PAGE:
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Refugee family receives Habitat for Humanity home

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From left, Courtney Brookins, Habitat for Humanity of Hamilton County partner relationship manager, Brad Evans, construction manager, Jason Haney, Habitat for Humanity of Hamilton County executive director and Hunter Leum of enVista, pause outside of the completed new home. (Photo by Mark Ambrogi)

Sharifa, a widow with six children, came to the United States 15 years ago as a refugee from a Middle Eastern nation.

On Aug. 1, her hard work and determination earned her keys to a Habitat for Humanity of Hamilton County home in the Home Place neighborhood of Carmel.

Because Sharifa still has relatives in the Middle East who could face repercussions, she and her family requested to use only first names, to not reveal her country of origin and not have any pictures taken.

“My mom has honestly gone through events that most people couldn’t handle for the most part,” said Izzy, Sharifa’s 25-year-old son. “She’s Wonder Woman to me. Other people look up to superheroes or some millionaire. For me, it’s always been my mom. And for my siblings, it’s the same way. She’s very hardworking and determined. We came from nothing (in the Middle East) and got lucky enough to get into this refugee program to the U.S. We went through some tough times. We got robbed our first year at an apartment (in Indianapolis), so she started twice. She worked two jobs, raising six kids by herself.”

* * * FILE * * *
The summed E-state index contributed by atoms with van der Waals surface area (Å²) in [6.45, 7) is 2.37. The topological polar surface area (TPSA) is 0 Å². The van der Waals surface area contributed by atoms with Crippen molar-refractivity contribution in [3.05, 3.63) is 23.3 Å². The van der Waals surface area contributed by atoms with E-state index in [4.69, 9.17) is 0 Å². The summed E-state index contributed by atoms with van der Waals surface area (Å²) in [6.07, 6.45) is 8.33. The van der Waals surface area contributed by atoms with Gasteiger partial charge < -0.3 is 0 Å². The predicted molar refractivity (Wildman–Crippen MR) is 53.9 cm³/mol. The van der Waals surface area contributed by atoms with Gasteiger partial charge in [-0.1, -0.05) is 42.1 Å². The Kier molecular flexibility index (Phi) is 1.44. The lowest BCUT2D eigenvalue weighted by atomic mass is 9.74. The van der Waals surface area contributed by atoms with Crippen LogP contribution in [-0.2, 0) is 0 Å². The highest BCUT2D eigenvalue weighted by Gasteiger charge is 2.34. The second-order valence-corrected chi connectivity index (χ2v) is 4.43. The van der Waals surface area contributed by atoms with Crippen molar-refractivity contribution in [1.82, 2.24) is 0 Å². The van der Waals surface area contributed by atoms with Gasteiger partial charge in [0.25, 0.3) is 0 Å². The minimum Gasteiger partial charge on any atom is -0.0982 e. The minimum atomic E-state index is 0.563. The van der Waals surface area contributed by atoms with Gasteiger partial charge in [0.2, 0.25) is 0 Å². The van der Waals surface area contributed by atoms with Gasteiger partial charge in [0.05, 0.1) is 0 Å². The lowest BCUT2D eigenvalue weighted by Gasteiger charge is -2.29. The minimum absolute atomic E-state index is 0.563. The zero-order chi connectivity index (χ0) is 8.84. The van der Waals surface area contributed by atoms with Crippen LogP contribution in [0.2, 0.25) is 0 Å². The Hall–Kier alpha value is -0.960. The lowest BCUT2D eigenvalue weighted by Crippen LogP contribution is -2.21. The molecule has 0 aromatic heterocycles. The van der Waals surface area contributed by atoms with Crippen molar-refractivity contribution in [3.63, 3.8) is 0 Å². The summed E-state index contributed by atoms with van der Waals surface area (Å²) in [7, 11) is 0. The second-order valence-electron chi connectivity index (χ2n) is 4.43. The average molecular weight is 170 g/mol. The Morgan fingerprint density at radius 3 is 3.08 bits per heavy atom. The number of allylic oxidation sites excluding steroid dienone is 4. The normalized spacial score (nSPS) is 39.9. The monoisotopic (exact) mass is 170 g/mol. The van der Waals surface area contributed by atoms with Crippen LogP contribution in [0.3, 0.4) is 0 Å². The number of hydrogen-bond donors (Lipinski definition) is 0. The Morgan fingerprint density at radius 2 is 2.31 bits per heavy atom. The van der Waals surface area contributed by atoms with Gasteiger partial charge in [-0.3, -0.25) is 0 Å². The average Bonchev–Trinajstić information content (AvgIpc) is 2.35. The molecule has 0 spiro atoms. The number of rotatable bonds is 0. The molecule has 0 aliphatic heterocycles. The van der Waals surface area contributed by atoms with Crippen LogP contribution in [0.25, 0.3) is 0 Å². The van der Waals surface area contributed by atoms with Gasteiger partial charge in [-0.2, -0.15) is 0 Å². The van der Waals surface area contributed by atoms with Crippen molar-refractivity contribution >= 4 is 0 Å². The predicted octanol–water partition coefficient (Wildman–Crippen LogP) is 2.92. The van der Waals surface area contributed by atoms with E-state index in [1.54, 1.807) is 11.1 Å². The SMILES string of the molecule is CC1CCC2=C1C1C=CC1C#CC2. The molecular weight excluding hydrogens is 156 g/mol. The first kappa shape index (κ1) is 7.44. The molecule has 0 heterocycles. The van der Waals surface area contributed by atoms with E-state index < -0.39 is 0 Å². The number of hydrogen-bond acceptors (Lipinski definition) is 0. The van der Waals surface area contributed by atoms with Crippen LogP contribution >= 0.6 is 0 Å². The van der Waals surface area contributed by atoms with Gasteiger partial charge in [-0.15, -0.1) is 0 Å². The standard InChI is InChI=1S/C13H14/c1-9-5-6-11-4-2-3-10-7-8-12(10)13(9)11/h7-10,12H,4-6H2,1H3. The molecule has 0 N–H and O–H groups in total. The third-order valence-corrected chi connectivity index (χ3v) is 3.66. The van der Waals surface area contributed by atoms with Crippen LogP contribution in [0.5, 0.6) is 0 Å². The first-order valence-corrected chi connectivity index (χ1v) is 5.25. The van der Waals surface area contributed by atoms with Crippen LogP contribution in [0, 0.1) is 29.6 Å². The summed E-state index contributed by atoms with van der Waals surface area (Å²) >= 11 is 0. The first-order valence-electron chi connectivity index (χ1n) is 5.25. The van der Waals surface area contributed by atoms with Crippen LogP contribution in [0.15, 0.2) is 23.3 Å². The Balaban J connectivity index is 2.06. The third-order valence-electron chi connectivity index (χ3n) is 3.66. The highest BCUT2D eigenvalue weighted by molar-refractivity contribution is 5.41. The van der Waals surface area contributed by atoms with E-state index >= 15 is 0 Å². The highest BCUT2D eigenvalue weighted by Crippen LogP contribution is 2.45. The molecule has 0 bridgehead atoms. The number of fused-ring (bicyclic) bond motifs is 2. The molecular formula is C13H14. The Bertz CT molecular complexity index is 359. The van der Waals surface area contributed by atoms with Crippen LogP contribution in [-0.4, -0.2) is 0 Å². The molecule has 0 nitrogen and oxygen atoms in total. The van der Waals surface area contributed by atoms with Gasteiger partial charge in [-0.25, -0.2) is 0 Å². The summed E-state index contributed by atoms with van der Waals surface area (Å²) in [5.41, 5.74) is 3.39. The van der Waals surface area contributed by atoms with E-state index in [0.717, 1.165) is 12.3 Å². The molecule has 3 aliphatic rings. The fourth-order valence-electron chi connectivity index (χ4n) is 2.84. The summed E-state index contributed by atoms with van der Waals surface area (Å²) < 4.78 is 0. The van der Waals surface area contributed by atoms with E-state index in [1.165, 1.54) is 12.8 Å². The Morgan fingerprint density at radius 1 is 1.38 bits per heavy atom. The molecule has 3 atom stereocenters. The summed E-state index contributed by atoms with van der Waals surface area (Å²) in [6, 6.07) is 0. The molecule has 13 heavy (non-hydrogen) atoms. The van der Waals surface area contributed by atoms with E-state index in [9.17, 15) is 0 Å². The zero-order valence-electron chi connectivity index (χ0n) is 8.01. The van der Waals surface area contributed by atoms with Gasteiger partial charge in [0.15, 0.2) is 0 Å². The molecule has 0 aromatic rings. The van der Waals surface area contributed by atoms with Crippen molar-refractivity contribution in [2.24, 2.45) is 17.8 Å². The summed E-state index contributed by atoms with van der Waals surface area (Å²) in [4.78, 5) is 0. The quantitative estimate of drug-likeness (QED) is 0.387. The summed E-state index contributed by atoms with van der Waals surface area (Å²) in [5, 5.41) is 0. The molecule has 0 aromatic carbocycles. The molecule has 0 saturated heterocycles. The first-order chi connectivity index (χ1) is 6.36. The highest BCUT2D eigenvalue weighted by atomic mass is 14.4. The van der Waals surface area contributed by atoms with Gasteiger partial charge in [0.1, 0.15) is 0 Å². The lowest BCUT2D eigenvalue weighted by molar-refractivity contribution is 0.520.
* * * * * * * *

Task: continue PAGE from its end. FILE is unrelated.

Two of Izzy’s younger sisters and a younger brother will live with their mother in the home. The youngest children are 18-year-old twins.

Izzy and his mother went to Habitat for Humanity of Hamilton County a few years ago and began volunteering.

“We were already volunteering in our community,” Izzy said. “Habitat has given us an amazing opportunity. My mom has never really owned a home in her life. She was able to help build it up with a tremendous team.”

Habitat for Humanity of Hamilton County executive director Jason Haney said Sharifa had been at the same job for 15 years.

“But she was in need of housing because she was in some cramped housing,” Haney said. “It’s a very deserving family. She did 250 hours of sweat equity and another 50 hours of homeowner education. Her kids volunteered as well.”

She took out a 30-year mortgage where she will pay a zero interest to Habitat, Haney said.

“This isn’t a hand out, it’s a hand up,” Haney said.

Community partners, including corporations and faith-based organizations, donated financial support and volunteer time to build the home in partnership with the family, Haney said.


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